On engaging the human beings of the organization

On engaging the human beings of the organization

Last week, I wrote that today’s biggest challenge for managers and leaders is inspiring knowledge workers in ways that stimulate their energy, passion and creativity. Of course, this is a concept that many scholars and practitioners have been talking about for years, so it is somewhat surprising that we are simply not better at it.

In fact, it appears that as managers we are not very good at all when it comes to engaging our people. I once heard management expert Gary Hamel speak at the World Business Forum about worker engagement in our society. I do not recall exactly what data he was referencing, but I do remember clearly his conclusion. Hamel expressed shock and dismay that only 10 to 20 percent of workers today can be considered “highly engaged” in their work and their organizations.

At the World Innovation Forum in 2008, Hamel commented that management technology is evolving at a snail’s pace. We are prisoners of our mental models, and these models are seriously out of date.

Hamel imagined that if we brought back CEOs from the 1960s to examine our organizations today, they would find that most everything has changed in dramatic ways. The pace of work, the global, round-the-clock aspect of large organizations, the ubiquity of information and the connectivity of our devices would be a great surprise to the business leaders of fifty years ago.

At the same time, these CEOs of the past would probably find our management rituals, routines and practices reassuringly similar to those of their time. So, one question that we can and should legitimately ask is, “When most everything around us changes at breathtaking speed, why is the technology of management evolving so slowly?” And, why are we still not better at creating organizational climates and management practices that encourage people to contribute more of themselves in the workplace?

If the Age of Information is a time when human capital has emerged as the organization’s most vital resource, why are we not better at treating human beings and their development as our number one concern?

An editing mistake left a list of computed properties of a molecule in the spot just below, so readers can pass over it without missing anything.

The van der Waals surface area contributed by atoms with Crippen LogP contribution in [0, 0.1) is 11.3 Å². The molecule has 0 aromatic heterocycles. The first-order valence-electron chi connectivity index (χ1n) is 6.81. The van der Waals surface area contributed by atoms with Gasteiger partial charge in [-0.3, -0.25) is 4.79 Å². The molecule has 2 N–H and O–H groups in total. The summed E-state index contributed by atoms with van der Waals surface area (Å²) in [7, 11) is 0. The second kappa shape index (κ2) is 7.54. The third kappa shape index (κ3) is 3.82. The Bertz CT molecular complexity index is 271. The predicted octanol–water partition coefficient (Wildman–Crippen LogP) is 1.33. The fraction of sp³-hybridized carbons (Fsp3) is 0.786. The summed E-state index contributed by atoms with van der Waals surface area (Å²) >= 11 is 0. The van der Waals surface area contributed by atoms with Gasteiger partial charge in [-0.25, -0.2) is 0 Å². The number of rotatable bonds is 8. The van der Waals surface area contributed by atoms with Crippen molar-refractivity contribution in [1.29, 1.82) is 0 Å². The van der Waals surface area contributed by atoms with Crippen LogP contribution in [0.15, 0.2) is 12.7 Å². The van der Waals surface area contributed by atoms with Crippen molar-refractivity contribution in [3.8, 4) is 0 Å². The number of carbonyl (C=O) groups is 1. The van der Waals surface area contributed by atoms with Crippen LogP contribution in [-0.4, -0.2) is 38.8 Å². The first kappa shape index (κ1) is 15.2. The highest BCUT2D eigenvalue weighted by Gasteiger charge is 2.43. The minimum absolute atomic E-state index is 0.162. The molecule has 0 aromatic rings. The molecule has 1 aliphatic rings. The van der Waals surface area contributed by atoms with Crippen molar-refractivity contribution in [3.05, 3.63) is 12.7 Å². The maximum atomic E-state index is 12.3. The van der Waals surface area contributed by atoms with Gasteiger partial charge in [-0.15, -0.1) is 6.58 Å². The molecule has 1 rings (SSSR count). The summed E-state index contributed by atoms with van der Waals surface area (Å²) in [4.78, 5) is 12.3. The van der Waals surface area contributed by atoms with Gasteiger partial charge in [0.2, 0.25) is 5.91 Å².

In the coming weeks, I propose to provide some thoughts on how we can get workers more fully engaged in the workplace. Here are some of the points I will discuss.

We can start by giving employees a sense of belonging. In the book Culture Jam, Estonian filmmaker and social activist Kalle Lasn argues that the most powerful narcotic in the world is indeed the promise of belonging. In this vein, I often ask why we are not more effective at using the power of belonging, at crafting the stories of collective identity that align organizations.

Beyond a sense of belonging, we can even give them a sense of meaning. People simply want to be involved in something bigger than their daily work.

I once saw the transcript of an interview with Stephen Hawking, the celebrated theoretical physicist whose 1988 book, A Brief History of Time, stayed on the London Sunday Times best-seller list for a record-breaking 237 weeks. According to Hawking, to read and understand the book—a treatise on the search for a unifying theory of the workings of the universe—one would need the level of a PhD student in theoretical physics. In other words, most of the detail of the book’s explanations was simply not accessible to a vast majority of its readers.

When asked to explain the book’s unexpected popularity, Hawking cited the public’s longing to be involved in the discussion of life’s “really big questions.” His explanation causes me to wonder about people and their daily activities. In particular, if we could provide employees with a greater sense of meaning in their work, does it not make sense that they would do it with energy and passion?

And, if we wanted to go beyond belonging and meaning, we could strive to give people a cause, a larger purpose, and even a sense of pride. When people take pride in doing something that has meaning for them, they are capable of remarkable engagement and performance.

Consequently, we should focus on giving them a cause and a larger purpose. In the end, people connect to causes—not to tasks, plans or strategies. What if we could make them feel part of a special group, one with a culture of clear values and principles that they shared? Research has shown that people with the greatest knowledge and clarity about both personal and group values show the highest degree of commitment to their organizations.

Anyway, that is probably enough writing for today. In the weeks to come, I will provide some examples and tell some stories that lend insight about how we might do better at inspiring our most important resource.

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